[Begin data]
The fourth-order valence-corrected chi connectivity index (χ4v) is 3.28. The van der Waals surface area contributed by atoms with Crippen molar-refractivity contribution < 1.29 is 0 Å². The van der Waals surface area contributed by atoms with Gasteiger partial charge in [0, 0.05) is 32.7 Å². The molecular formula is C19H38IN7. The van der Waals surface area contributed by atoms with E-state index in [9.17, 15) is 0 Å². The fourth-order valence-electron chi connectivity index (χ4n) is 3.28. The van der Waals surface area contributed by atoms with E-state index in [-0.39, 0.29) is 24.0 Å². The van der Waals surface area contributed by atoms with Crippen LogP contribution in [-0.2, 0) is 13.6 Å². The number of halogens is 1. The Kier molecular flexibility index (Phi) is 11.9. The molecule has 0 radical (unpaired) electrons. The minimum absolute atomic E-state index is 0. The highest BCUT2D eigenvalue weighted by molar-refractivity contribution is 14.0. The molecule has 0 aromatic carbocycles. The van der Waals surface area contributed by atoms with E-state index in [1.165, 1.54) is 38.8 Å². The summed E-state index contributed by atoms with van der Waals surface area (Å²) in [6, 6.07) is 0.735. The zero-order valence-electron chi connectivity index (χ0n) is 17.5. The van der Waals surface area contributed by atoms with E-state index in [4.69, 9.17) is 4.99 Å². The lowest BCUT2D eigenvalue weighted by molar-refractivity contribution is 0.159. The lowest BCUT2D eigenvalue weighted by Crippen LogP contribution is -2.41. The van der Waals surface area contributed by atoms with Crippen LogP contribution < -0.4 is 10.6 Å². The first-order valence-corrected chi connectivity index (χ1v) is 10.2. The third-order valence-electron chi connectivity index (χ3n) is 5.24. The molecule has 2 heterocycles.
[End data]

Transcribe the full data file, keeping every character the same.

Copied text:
The fourth-order valence-corrected chi connectivity index (χ4v) is 3.28. The van der Waals surface area contributed by atoms with Crippen molar-refractivity contribution < 1.29 is 0 Å². The van der Waals surface area contributed by atoms with Gasteiger partial charge in [0, 0.05) is 32.7 Å². The molecular formula is C19H38IN7. The van der Waals surface area contributed by atoms with E-state index in [9.17, 15) is 0 Å². The fourth-order valence-electron chi connectivity index (χ4n) is 3.28. The van der Waals surface area contributed by atoms with E-state index in [-0.39, 0.29) is 24.0 Å². The van der Waals surface area contributed by atoms with Crippen LogP contribution in [-0.2, 0) is 13.6 Å². The number of halogens is 1. The Kier molecular flexibility index (Phi) is 11.9. The molecule has 0 radical (unpaired) electrons. The minimum absolute atomic E-state index is 0. The highest BCUT2D eigenvalue weighted by molar-refractivity contribution is 14.0. The molecule has 0 aromatic carbocycles. The van der Waals surface area contributed by atoms with E-state index in [1.165, 1.54) is 38.8 Å². The summed E-state index contributed by atoms with van der Waals surface area (Å²) in [6, 6.07) is 0.735. The zero-order valence-electron chi connectivity index (χ0n) is 17.5. The van der Waals surface area contributed by atoms with E-state index in [4.69, 9.17) is 4.99 Å². The lowest BCUT2D eigenvalue weighted by molar-refractivity contribution is 0.159. The lowest BCUT2D eigenvalue weighted by Crippen LogP contribution is -2.41. The van der Waals surface area contributed by atoms with Crippen LogP contribution < -0.4 is 10.6 Å². The first-order valence-corrected chi connectivity index (χ1v) is 10.2. The third-order valence-electron chi connectivity index (χ3n) is 5.24. The molecule has 2 heterocycles.